Dancing in Antarctica (Part III)

The best vacations never leave you. The sights, the sounds, and the emotions stay with you forever, laying dormant in your mind until they rise to the surface with even the slightest of urgings. From glancing at a photograph or hearing a penguin honk on t.v. or listening to a song, it can take only a second for unbidden memories to rise. In the most unlikely of places, even the deserts of New Mexico, Antarctica can live again.

It was just after dawn, and I had slipped into the steaming hot pool on the patio of my room at Ojo Caliente Mineral Springs Resort & Spa. Not wanting to disturb any other guests who might also be enjoying the cool morning air, I turned on my trusty 3rd generation iPod Nano – which has now been to five continents with me – and let it shuffle through songs at a low volume. But after a few minutes, the tunes weren’t fitting my mood. So I scrolled through the playlists, not looking for anything in particular, until I came upon Franti’s song again.

I leaned my head back and, yes, turned up the volume a bit, tapping out the beat with my feet on the opposite wall of the small pool.  It wasn’t dancing, not really, but close enough. As the ripples in the water, caused by my movements, washed over my legs, I imagined myself back aboard ship, listening to the faint slap of the waves against Explorer’s hull. And I remembered the emotional turmoil, the tug-of-war I had felt between despair and hope.

Image

Not all the lyrics in “Hey, Hey, Hey” speak of hope. They question death, guns, Wall Street greed. As the song reached the line “Until the morning comes again, I will remain with you my friend, and we will ride into the sun…” my thoughts naturally drifted back to Turtle. It’s been seven months since I lost her, but I still miss the feisty feline. Being winter when she died, around 6 am, we didn’t quite make it until dawn, but I did stay with my friend, and even if she did not see the sun again, I did. I held her there, on my chest, her now motionless head under my chin, until after dawn before taking her on her final journey.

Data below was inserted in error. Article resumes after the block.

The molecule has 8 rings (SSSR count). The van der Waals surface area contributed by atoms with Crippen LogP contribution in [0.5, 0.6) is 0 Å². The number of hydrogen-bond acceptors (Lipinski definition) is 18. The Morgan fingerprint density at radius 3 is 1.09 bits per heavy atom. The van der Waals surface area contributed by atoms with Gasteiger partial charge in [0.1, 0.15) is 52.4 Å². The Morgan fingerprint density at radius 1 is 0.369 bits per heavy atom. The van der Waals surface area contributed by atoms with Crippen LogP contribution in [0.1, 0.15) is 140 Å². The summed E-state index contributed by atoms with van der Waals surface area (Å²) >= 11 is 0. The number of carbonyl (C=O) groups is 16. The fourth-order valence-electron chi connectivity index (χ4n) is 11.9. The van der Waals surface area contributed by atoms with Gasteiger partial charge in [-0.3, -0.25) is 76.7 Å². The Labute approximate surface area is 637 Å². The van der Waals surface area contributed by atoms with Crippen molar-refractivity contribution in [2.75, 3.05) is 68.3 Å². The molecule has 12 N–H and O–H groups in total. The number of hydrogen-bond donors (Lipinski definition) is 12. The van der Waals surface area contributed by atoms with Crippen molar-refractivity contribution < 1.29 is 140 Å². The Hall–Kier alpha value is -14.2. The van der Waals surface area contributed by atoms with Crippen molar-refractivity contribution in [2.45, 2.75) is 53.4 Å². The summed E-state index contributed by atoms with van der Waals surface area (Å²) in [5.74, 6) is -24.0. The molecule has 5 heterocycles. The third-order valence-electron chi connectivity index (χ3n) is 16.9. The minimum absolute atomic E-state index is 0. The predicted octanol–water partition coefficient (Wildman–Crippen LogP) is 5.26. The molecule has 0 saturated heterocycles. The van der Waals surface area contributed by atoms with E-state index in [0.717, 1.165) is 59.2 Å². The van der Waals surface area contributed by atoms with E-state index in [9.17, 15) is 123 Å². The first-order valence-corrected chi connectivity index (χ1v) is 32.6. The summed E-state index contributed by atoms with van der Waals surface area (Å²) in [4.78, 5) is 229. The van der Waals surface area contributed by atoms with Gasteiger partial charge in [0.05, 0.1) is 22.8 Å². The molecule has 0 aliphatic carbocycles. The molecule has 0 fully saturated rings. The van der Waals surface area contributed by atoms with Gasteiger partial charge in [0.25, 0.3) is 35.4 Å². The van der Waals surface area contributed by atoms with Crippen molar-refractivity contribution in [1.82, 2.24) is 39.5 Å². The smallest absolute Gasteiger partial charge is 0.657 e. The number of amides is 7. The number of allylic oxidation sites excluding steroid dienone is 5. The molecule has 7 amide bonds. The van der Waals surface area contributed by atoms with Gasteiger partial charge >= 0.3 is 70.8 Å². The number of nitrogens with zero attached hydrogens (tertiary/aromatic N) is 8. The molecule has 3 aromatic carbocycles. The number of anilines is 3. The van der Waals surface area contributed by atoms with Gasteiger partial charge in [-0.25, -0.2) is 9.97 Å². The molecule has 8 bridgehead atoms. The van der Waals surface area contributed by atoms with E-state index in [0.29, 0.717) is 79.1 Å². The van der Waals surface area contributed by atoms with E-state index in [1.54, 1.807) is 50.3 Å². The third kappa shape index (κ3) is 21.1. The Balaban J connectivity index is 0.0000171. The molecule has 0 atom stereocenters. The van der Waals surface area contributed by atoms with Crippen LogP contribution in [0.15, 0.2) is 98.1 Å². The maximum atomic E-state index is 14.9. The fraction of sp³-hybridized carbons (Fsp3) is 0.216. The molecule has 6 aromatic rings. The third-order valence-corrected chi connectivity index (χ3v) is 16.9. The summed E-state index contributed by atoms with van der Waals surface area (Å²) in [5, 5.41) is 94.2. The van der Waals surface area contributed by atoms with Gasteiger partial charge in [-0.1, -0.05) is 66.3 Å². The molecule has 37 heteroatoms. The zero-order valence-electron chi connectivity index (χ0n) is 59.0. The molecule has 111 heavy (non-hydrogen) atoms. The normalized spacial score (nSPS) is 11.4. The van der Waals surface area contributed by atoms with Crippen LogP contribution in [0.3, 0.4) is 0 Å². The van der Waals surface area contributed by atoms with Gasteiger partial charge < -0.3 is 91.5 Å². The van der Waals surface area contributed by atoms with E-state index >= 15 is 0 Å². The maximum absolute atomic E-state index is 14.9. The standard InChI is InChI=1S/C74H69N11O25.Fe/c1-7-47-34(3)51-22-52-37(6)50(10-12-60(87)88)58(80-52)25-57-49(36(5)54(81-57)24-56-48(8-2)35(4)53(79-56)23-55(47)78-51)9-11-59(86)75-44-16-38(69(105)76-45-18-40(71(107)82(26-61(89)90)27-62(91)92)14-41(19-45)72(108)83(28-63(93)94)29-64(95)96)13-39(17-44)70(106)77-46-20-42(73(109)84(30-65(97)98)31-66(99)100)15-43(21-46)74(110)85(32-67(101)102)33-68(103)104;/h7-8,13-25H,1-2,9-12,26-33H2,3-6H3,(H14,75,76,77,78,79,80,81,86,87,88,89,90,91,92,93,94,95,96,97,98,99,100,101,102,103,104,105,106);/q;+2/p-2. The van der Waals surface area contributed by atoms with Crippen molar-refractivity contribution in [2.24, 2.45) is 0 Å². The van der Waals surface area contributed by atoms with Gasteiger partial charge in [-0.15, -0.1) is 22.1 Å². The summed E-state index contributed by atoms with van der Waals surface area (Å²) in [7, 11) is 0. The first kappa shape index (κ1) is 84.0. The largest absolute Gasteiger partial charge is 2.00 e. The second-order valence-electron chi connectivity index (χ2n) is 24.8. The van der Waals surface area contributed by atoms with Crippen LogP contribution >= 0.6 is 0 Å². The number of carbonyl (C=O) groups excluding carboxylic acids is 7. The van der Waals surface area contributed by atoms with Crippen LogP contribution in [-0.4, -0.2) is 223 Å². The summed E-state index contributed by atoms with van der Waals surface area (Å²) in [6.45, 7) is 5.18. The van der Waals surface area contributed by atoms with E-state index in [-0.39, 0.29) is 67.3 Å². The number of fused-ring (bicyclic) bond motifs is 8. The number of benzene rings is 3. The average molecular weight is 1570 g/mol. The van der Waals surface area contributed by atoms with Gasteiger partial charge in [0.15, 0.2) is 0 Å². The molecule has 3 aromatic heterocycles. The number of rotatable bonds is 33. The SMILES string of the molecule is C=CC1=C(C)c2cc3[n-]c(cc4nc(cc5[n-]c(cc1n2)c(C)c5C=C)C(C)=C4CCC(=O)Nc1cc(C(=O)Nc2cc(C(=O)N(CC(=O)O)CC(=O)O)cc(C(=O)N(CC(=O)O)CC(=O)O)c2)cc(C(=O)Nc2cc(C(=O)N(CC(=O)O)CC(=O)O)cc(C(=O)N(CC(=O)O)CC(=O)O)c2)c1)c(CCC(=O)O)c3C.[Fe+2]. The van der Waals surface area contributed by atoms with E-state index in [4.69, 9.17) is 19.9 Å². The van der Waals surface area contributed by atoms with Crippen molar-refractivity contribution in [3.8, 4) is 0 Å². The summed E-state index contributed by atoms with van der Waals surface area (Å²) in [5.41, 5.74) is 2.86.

With the sun rising higher in the New Mexico sky, I knew it would soon be time to go home to California. My next dawn would find me awakening to the plaintive meows of my other three cats. As much as my heart aches for Turtle, and for other cats lost before her, it is now my duty to take care of those cats still here. My job, my pleasure, to love them, cuddle them, give belly rubs, rest my cheek against them while listening to purrs, and clapping my hands and saying “no, no, bad cat”…..  And, yes, to dance with them when I’m in a silly mood, even if it annoys the hell out of them.

Advertisements

2 thoughts on “Dancing in Antarctica (Part III)

  1. That has me in tears at work! I know the feeling all too well. I had a cat for 17 years that was diabetic. It came time to make that hard choice to let her go. Putting her to sleep was the hardest thing I have ever done. I know she is with me as when I speak her name, my heart fills with peace.

  2. Pingback: Dancing in Antarctica (Part III) | XC Publishing

Leave a Reply

Fill in your details below or click an icon to log in:

WordPress.com Logo

You are commenting using your WordPress.com account. Log Out / Change )

Twitter picture

You are commenting using your Twitter account. Log Out / Change )

Facebook photo

You are commenting using your Facebook account. Log Out / Change )

Google+ photo

You are commenting using your Google+ account. Log Out / Change )

Connecting to %s